If you’re coming to this cold, here’s what’s going on: Four members of the eight-person school board have decided they do not want to give Superintendent Joshua P. Starr a new four-year contract, and it takes five to make it happen. Starr has until Feb. 1 to write the board a letter telling them he wants another term.
Why did the four members apparently come to this decision? Well, they aren’t saying. At least not to the public who elected them. They have decided that Starr’s fate is a “personnel matter” and county residents don’t get to know what’s going on. Why is deliberation about the status of a high-ranking public employee by public officials a secret personnel matter?
Starr was brought to the district at a time of enormous change and was charged with maintaining the luster on the gold-plated brand of the Montgomery County Schools. Demographics were changing — with a growing number of low-income and English-Language Learners (70 percent of whom don’t speak English at home) — and the state was pursuing several major school reform efforts at the same time, including the Common Core State Standards. Anybody who thought that the brand would not collect some tarnish was kidding themselves.
Starr, a believer in addressing the social and emotional needs of children as an integral part of the academic pursuit, took some public stands on issues on which most of his colleagues stood silent: He called for a three-year moratorium on standardized testing, recognizing the corrosive effect that testing was having on teaching and learning, and was opposed to using standardized test scores to evaluate teachers. (Montgomery County is famous for its teacher evaluation system, developed under Weast, that gives no weight to standardized test scores. And for those who believe that adults can’t know how students are doing in school without test results, they can be reassured that Montgomery County students still take a mountain of standardized tests, despite Starr’s view.)
The Washington Post has learned that there are apparently several reasons some of the board members want to replace Starr. One is that they don’t think he has articulated a clear enough vision about how to close the achievement gap between white and minority students.
What that means exactly is unclear. Starr, when asked once in a hearing what he was doing specifically about the achievement gap, responded that everything his administration does is aimed at helping close that gap. What that means is that there is no single thing any superintendent can do to close the gap. There is no silver bullet. When Michelle Rhee became chancellor of Washington, D.C., Public Schools in 2007, she had a very clear vision of how to close the achievement gap — fire teachers and principals, evaluate them by student test scores and give merit pay to those who got high test scores. Today, the achievement gap in the District is as big as in any big city in the country.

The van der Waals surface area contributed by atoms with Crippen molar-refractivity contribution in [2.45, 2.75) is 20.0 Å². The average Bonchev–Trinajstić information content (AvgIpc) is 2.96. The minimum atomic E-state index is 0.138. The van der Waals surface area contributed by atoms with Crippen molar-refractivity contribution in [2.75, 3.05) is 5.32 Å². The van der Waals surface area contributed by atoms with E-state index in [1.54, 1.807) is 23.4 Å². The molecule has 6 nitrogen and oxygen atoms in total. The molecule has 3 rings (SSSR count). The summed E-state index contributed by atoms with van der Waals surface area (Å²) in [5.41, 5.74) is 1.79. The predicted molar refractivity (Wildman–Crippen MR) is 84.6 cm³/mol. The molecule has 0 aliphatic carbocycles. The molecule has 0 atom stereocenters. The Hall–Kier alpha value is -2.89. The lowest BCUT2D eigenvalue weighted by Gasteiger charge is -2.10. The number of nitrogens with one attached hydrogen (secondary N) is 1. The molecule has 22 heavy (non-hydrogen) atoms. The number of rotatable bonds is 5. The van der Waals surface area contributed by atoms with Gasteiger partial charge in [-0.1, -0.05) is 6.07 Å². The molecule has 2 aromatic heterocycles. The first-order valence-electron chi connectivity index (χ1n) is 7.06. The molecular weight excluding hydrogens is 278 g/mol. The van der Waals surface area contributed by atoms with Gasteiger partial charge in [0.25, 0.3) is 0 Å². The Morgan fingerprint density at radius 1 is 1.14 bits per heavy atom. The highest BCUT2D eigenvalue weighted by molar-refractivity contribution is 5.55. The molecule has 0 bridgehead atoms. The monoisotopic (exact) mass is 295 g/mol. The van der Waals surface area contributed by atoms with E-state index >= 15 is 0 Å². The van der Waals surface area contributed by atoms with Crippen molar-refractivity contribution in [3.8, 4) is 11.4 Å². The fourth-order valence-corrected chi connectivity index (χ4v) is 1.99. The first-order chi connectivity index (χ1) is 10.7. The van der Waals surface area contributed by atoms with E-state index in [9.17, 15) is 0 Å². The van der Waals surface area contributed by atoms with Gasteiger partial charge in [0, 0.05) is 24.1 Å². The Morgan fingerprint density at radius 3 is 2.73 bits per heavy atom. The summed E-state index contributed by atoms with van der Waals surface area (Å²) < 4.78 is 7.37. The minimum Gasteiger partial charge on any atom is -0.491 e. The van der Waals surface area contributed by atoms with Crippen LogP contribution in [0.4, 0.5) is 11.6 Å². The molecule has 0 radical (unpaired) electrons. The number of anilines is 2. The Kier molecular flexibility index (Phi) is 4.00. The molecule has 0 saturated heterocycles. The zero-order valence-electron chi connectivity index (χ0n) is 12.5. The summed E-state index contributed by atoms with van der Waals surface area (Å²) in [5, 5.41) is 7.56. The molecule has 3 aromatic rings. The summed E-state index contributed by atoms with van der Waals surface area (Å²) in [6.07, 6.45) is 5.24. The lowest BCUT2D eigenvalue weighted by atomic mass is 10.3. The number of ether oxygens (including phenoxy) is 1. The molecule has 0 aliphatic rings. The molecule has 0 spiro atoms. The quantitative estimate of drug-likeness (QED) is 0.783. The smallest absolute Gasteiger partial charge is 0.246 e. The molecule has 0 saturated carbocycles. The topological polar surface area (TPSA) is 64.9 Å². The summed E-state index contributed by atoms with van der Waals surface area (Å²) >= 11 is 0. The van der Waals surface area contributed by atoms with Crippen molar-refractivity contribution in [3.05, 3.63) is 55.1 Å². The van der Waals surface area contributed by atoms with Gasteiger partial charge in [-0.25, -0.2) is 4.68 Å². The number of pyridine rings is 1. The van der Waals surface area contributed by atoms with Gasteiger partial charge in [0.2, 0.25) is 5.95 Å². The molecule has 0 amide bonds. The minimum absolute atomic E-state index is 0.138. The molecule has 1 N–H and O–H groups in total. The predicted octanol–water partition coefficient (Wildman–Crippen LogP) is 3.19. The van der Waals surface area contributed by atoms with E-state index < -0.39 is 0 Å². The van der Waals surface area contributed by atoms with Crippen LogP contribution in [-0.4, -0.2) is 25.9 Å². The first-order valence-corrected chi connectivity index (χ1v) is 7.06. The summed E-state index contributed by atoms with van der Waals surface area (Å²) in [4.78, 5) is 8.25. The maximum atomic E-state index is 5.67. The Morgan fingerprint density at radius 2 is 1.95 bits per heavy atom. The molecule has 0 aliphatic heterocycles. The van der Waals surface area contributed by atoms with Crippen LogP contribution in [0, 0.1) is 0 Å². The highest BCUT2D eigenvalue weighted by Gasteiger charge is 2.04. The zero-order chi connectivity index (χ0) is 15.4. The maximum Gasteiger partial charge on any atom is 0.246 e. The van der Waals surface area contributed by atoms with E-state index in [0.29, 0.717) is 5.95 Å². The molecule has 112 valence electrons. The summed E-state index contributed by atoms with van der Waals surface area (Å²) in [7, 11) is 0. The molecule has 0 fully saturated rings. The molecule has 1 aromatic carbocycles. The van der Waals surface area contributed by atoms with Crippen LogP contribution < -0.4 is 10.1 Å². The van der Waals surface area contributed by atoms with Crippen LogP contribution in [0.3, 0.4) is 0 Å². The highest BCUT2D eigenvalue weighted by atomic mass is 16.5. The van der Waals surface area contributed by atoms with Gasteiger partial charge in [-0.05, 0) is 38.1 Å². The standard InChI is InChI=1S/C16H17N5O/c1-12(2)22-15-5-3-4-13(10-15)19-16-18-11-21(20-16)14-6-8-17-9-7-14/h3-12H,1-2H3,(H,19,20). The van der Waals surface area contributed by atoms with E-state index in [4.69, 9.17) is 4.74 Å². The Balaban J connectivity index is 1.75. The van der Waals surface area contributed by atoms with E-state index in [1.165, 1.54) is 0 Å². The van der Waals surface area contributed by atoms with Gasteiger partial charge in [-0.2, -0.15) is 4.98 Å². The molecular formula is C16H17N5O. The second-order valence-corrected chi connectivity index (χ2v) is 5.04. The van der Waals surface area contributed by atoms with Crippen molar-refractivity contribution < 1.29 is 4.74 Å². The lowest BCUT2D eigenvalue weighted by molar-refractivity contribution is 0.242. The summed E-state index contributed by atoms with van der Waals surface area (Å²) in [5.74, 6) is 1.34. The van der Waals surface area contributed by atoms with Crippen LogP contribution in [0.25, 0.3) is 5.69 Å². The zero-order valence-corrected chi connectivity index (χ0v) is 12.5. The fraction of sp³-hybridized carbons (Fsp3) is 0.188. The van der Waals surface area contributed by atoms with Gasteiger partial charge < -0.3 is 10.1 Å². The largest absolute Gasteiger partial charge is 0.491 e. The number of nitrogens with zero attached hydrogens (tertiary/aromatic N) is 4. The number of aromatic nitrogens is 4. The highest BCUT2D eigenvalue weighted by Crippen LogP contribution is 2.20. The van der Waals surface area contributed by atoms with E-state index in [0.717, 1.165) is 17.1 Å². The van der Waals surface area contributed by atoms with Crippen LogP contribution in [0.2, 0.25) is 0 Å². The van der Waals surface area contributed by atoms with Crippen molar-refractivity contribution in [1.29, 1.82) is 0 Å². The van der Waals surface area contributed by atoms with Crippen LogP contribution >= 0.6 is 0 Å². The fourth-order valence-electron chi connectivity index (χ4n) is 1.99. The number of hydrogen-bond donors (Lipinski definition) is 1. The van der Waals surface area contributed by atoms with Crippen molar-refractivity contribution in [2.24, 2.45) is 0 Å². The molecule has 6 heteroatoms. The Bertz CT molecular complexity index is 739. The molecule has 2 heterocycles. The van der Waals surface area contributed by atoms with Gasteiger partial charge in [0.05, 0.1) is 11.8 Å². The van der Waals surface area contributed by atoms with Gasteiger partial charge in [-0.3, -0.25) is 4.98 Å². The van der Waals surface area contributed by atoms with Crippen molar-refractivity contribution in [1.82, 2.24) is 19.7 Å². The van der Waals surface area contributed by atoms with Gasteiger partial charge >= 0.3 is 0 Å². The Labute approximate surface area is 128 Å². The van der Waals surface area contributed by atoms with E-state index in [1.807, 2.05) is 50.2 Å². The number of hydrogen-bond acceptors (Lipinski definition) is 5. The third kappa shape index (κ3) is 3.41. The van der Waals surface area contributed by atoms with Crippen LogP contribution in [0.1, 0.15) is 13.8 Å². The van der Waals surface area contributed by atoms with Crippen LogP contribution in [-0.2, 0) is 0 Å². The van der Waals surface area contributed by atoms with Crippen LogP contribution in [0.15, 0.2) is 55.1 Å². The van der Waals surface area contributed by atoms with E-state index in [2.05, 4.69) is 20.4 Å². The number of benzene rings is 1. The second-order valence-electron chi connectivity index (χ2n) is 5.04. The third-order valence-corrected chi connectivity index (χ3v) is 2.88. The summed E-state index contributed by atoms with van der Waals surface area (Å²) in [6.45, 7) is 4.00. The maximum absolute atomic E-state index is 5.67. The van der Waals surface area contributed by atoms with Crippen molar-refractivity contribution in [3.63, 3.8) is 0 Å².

The notion that any superintendent can “close the achievement gap” without help from health and counseling professionals outside the system and appropriate social policy is something of a fantasy, which, unfortunately, is one shared by many school reformers around the country today.
It’s worth noting that new data made public this week shows that the gaps in graduation rates between black and white students — and Hispanic and white students — have narrowed during Starr’s administration. (“But why should data get in the way of personal passions?” State Sen. Rich Madaleno, (D-Montgomery), who is vice chairman of the Budget and Taxation Committee and an important advocate for county school funding, wrote on Facebook.) Starr does have a record of achievement, which he detailed in a recent letter to the board, and which readers can judge for themselves. (Read it below.)
The Post also reported that some of the Starr opponents on the board don’t seem to like Starr’s personal style. He is said to be uncommunicative and dismissive to board members and isn’t the politician Weast was. And there’s another thing they reportedly didn’t like: Starr was a candidate for chancellor of the New York City schools system, and some board members saw this as proof that he isn’t committed to this district. Really? That Starr was sought out by New York officials and turned down a chance to be deputy chancellor (to become the chancellor in waiting) in order to stay in Montgomery County doesn’t suggest a commitment to Montgomery County?
Starr’s tenure, to be sure, has not been without its problems. Among them are his handling of the issue of whether to change school start times, which has left something to be desired, and his administration’s handling of alleged incidents of sexual abuse on school grounds.
There may be very clear reasons that board members can cite for why they want to replace Starr. But without the board telling the public what those reasons are, the public is left to guess.
The board should not only publicly explain its views about Starr but also disclose who they think could have better handled the changing landscape in the school system, and who they want to run the system in the interim if they start looking for a successor. And they need to make the case that instability in the system — which is no insignificant problem for school systems — is more beneficial than trying to continue working with Starr. What traits would they actually be looking for in a successor? Someone who kowtows to them? Someone who has more political game? Someone with a more clearly articulated vision that may or may not lead to progress? Someone who has made important progress before in a similar-sized district?
The citizens of Montgomery County can’t know unless the board tells them.